Storing three bombs in the case, he tucked another three in his own jacket pocket.

Gavotti then hopped into the Taube and flew to Ain Zara, a city east of Tripoli.

Once the oasis was in view, he held the steering wheel with one hand, and used the other to take a bomb out of the case and lay it in his lap.

He then pulled the pin with his teeth and tossed the grenade out of the cockpit, taking care not to hit the wing.

After watching the grenade disappear, he later observed a dark cloud when it hit the ground.

Then he tossed two more grenades out, with less success.

When Gavotti reported back, his general was pleased.

The press was excited to report on the story, even though the bombing likely caused few, if any, actual casualties.

Aviator Lt. Gavotti Throws Bomb on Enemy Camp, Terrorized Turks Scatter Upon Unexpected Celestial Assault was the headline carried by wire services.

Despite being an exaggeration, the headline still captivated audiences around the world.

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Turks Response to the Bombing

Meanwhile, the Turks did their own embellishment of the story, claiming the bombs hit civilian targets, including a hospital beyond the contested area, and that the attack had resulted in a “great loss of life.”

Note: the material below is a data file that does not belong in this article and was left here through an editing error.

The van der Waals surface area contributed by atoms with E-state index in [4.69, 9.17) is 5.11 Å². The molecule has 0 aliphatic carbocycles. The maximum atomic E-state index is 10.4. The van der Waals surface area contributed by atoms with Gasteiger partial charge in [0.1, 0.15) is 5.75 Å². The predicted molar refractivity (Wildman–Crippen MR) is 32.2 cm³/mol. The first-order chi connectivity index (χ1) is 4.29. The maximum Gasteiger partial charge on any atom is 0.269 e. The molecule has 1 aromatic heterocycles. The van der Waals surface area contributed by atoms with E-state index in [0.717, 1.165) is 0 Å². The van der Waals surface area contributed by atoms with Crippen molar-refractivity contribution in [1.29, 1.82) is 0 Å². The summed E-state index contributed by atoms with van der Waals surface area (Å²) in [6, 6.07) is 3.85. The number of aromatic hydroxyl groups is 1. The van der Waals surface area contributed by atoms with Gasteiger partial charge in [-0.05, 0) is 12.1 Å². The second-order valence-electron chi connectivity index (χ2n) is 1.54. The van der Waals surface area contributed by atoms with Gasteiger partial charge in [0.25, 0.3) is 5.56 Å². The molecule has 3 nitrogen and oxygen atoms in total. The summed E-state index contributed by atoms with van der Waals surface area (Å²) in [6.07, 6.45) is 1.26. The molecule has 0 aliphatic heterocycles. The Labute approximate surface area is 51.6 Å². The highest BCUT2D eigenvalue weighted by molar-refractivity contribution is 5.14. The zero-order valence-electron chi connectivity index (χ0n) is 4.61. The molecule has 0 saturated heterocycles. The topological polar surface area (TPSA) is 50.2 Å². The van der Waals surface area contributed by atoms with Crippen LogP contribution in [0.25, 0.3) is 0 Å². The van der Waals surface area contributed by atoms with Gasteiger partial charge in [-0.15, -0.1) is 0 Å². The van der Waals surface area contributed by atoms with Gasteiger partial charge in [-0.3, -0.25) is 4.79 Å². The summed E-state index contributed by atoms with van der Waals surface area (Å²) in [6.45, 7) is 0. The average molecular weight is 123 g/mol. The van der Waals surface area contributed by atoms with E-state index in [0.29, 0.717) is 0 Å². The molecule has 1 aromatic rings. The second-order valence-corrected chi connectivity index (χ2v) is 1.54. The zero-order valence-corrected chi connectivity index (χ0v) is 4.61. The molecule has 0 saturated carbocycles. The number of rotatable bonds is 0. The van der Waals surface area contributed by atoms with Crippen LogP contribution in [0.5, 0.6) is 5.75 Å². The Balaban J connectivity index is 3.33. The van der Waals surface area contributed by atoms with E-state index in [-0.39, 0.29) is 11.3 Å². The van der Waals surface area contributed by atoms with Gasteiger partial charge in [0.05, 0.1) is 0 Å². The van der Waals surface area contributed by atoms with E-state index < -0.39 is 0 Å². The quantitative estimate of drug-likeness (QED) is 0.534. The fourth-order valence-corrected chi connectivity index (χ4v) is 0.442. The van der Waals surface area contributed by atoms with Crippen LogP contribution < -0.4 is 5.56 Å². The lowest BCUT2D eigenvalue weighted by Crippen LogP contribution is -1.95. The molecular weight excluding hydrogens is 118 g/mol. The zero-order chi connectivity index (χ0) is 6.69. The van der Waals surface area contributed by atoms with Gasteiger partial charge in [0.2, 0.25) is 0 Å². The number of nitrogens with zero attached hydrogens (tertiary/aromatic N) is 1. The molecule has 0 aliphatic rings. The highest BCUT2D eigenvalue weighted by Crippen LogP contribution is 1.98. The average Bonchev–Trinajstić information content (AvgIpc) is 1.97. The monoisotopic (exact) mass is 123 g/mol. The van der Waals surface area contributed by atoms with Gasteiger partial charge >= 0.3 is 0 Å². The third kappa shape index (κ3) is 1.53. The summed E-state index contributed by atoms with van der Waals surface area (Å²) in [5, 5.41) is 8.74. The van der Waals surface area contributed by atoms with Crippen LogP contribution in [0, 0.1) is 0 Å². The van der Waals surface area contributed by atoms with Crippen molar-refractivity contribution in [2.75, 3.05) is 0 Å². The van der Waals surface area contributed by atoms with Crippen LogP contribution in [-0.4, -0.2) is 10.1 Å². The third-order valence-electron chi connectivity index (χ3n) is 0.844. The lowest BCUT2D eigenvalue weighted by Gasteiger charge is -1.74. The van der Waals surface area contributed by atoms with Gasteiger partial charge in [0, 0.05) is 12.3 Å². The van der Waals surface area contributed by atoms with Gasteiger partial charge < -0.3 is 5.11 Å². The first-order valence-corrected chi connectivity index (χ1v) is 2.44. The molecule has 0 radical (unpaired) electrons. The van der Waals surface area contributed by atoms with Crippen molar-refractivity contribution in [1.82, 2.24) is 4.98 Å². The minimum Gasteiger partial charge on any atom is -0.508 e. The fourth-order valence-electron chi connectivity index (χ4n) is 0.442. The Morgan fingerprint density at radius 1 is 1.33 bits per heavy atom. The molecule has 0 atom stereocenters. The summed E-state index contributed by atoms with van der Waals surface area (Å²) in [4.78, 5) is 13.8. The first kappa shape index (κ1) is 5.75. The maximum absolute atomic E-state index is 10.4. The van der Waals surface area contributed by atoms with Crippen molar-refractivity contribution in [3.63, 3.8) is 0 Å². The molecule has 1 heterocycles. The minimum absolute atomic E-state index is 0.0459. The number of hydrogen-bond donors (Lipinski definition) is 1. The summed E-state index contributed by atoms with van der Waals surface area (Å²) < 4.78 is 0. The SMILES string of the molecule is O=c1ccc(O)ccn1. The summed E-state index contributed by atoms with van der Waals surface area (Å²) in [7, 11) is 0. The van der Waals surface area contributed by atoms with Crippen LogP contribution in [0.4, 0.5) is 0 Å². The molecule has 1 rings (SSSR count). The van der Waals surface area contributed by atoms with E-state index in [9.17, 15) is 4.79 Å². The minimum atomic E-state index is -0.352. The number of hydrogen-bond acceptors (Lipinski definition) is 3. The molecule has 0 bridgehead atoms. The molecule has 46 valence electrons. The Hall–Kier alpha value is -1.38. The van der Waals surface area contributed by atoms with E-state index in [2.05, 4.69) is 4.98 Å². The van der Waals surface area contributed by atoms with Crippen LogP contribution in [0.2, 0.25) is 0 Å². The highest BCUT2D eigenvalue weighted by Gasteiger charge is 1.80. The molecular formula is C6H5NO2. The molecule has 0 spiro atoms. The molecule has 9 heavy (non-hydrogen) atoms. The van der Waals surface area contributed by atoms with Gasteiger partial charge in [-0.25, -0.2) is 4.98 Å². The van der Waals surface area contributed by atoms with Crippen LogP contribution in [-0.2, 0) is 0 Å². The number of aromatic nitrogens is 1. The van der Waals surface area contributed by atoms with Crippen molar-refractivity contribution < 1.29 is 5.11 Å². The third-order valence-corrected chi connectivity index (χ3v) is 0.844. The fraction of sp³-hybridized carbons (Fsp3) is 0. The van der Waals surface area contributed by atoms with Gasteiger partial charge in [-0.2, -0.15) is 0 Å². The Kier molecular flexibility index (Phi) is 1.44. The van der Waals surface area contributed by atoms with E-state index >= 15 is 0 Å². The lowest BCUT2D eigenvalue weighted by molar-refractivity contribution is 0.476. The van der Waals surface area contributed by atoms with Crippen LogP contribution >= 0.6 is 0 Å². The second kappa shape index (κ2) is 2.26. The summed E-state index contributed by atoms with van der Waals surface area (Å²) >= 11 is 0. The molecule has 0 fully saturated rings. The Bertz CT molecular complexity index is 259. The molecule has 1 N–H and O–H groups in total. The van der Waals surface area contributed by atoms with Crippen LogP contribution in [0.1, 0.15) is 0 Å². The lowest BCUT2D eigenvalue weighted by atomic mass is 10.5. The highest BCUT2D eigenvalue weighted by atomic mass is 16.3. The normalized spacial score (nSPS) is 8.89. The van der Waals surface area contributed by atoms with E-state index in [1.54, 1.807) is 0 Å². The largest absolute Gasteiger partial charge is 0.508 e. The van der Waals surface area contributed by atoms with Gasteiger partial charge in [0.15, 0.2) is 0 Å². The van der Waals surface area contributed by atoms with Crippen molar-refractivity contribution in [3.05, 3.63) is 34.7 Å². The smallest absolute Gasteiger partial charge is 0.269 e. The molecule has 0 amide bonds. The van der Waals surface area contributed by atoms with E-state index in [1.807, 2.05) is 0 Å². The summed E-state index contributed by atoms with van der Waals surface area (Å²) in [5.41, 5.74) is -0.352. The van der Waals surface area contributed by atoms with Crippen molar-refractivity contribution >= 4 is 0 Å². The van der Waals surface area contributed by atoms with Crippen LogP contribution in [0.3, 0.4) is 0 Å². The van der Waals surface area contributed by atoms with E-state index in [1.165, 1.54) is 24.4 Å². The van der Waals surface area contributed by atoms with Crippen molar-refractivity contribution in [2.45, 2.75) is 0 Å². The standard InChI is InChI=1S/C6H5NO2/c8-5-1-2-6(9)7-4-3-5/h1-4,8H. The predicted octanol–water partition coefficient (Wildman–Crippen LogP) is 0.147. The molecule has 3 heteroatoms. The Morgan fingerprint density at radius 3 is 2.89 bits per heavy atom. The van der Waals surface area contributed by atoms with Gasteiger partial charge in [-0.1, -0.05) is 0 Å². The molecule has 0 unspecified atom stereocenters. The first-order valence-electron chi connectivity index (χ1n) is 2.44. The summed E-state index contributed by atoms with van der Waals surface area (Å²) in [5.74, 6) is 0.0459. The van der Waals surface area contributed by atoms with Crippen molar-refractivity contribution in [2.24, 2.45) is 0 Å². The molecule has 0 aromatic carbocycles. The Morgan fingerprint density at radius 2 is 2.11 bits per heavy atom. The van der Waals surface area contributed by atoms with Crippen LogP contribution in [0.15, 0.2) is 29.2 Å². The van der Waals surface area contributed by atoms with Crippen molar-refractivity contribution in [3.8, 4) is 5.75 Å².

The Italians denied this allegation. Eventually, an inquiry after the conflict found the hospital damage was caused by an artillery shell, not a grenade, and no one was hurt in the hospital attack.

Other Governments Jump Into The Action

The world’s first bomb attack ultimately made a bigger impression on the media than it did on any of its targets.

But experts around the world took the attack, successful or not, as a sign that aerial assaults held potential for future conflicts.

The governments of Great Britain, France, Germany, Russia, and even the United States sent representatives to analyze data on the raid.

Although many of them concluded the attack was not all that successful, they still learned from the information.

It turned out many of the grenades had failed to detonate, and the ones that did go off exploded mostly over uninhabited areas of desert, disturbing only sand.

Additionally, they discovered that reports of the Turks scattering in fear were also false. Instead, the Turks had tried to zero in on the Taube with machine guns, something they had been practicing on the Italian force’s slow-moving balloons.

Although they failed to shoot down Gavotti’s plane, this presented a concern for future aerial assaults.

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While the world’s first bomb attack had little impact on the battle at hand, it marked the beginning of a new era in modern warfare.

Rob V.
Rob V. founded in October of 2019. He holds commercial single and multi-engine instrument ratings, and is a licensed CFI / CFII for both single and multi-engine aircraft. Rob currently has 1,500+ hours of flight logged, 1,000 of which is dual-given as an instructor. Learn more about him in his full bio here.